Tuesday, December 9, 2014

Living Proof The Myth of Mixing Can Be Real

black white faces credit Alexander Khokhlov 2013

It's been a very interesting time in American History over the last few weeks. The hurt, pain and  tensions have finally spilled from the hearts and minds of Black people into the daily consciousness of the rest of the country.  It's about time we have a frank discussion about America's ugly relationship with race.

This is particularly hard for me since I'm one of the "those" people. You know the ones, the ones who dared to dream and build a life based on what we all preach - the myth. The Black myth told in both Black families and across White America every day.

"If you get an education..."

"If you get married and have your kids with a husband..."

"If you are good at what you do..."

"If you stay out of trouble..."

Those are the ones we hear most often in our homes and it's not wonder. That's what white people told us after 300 years of legalized terror on blacks 50 years ago. We continue to say that today. Tune in to any news station and I did for the sake of this post for the first time in months. I heard no less than 10 commentators (in all hues mind you) on 6 channels in a three hour period speak to all the things Black people can "do" to make their lives better in America. I'd even trump you one to add to the Black myth - the myth of mixing. You know, branching out beyond what you know and extending yourself to learn about, live and build life with people different than you. We learn early to stick with what we know and those of us who branch out are often "rewarded" with slightly different experiences than the rest.  Learning to push through being the "only" certainly has it benefits but you have to know full story before you go spurting soundbites and solutions to our very real racial issues here in the US.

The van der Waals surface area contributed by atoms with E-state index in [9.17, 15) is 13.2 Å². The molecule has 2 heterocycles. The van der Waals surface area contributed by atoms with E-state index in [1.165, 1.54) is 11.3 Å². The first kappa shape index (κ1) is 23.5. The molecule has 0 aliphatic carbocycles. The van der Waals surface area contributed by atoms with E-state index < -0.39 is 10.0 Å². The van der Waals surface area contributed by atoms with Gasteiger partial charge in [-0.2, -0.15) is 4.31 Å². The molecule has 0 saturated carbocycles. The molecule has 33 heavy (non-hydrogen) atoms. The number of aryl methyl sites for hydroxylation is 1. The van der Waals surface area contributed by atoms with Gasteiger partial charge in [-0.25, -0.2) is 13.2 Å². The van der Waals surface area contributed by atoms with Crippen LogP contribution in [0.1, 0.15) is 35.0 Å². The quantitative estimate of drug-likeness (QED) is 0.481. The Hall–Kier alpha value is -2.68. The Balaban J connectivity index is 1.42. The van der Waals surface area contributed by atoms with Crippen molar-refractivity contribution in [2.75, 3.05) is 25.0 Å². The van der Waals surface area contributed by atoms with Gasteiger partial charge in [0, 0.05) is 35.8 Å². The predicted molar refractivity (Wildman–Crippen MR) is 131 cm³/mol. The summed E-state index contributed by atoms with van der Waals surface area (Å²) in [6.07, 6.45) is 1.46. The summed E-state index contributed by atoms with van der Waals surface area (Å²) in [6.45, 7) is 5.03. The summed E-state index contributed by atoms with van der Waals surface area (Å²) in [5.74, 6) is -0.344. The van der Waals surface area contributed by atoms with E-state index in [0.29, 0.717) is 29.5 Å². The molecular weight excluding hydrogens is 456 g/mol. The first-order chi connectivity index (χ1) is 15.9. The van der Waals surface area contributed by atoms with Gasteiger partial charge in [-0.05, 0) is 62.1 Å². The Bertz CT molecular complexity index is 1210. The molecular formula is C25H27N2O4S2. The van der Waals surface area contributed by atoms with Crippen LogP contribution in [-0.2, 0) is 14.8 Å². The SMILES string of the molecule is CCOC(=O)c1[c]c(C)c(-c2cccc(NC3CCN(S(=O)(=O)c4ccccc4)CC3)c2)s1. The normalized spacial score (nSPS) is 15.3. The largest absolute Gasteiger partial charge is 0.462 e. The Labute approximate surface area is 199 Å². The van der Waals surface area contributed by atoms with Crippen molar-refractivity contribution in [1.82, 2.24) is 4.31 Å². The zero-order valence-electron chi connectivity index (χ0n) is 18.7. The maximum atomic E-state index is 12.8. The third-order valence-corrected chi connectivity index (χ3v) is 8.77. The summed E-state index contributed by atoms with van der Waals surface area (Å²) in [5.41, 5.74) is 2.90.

And while I would not change ANYTHING I've done over the last 29 years (high school and beyond), I would like to point out the three things no one warns you about the myth of mixing.


This is the very pointed and consistent criticism you receive from Black people in your life for living life fully with people from other groups. It comes in the form of "revoking your Black card" for minor offenses that an unknown entity enforcing "blackness" deems not "Black enough". You also see it  family (or other black friends) excuses for not visiting you in your suburban community because there are "not any Black people there," which is odd since I'm inviting you to my house, and I'm Black. It's also the unsolicited advice from the only other Black woman at the business conference you attend who offers to help you find someone to "do your hair" as she looks at your afro. Blacklash is swift and cutting and a constant reminder that your choice to mix is not really appreciated. You learn to maneuver around Blacklash but often times just ignore it for the sake of the relationship or it can destroy the relationship all together.